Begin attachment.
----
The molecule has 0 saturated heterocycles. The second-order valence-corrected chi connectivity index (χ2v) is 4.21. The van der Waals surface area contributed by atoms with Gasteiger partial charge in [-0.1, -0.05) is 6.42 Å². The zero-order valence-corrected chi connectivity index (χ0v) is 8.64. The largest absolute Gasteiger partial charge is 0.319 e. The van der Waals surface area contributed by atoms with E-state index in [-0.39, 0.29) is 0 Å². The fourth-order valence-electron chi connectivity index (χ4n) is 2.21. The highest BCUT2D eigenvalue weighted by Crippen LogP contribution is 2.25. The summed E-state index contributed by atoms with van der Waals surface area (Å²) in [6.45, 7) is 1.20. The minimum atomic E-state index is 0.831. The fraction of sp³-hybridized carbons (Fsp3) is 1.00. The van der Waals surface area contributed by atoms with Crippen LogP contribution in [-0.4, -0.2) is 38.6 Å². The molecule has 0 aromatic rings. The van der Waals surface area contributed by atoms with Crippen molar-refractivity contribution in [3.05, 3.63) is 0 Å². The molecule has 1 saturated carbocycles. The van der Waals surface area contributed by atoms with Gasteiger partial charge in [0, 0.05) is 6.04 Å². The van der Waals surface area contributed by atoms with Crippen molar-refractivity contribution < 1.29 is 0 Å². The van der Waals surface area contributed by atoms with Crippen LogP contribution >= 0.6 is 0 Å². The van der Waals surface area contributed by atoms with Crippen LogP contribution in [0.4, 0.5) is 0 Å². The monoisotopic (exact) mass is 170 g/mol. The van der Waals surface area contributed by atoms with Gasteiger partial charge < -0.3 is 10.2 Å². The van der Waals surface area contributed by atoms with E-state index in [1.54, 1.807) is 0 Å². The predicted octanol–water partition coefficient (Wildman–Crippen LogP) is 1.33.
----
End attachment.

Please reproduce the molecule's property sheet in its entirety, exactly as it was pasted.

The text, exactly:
The molecule has 0 saturated heterocycles. The second-order valence-corrected chi connectivity index (χ2v) is 4.21. The van der Waals surface area contributed by atoms with Gasteiger partial charge in [-0.1, -0.05) is 6.42 Å². The zero-order valence-corrected chi connectivity index (χ0v) is 8.64. The largest absolute Gasteiger partial charge is 0.319 e. The van der Waals surface area contributed by atoms with E-state index in [-0.39, 0.29) is 0 Å². The fourth-order valence-electron chi connectivity index (χ4n) is 2.21. The highest BCUT2D eigenvalue weighted by Crippen LogP contribution is 2.25. The summed E-state index contributed by atoms with van der Waals surface area (Å²) in [6.45, 7) is 1.20. The minimum atomic E-state index is 0.831. The fraction of sp³-hybridized carbons (Fsp3) is 1.00. The van der Waals surface area contributed by atoms with Crippen LogP contribution in [-0.4, -0.2) is 38.6 Å². The molecule has 0 aromatic rings. The van der Waals surface area contributed by atoms with Crippen molar-refractivity contribution in [3.05, 3.63) is 0 Å². The molecule has 1 saturated carbocycles. The van der Waals surface area contributed by atoms with Gasteiger partial charge in [0, 0.05) is 6.04 Å². The van der Waals surface area contributed by atoms with Crippen molar-refractivity contribution < 1.29 is 0 Å². The van der Waals surface area contributed by atoms with Crippen LogP contribution >= 0.6 is 0 Å². The van der Waals surface area contributed by atoms with Crippen LogP contribution in [0.4, 0.5) is 0 Å². The monoisotopic (exact) mass is 170 g/mol. The van der Waals surface area contributed by atoms with Gasteiger partial charge < -0.3 is 10.2 Å². The van der Waals surface area contributed by atoms with E-state index in [1.54, 1.807) is 0 Å². The predicted octanol–water partition coefficient (Wildman–Crippen LogP) is 1.33.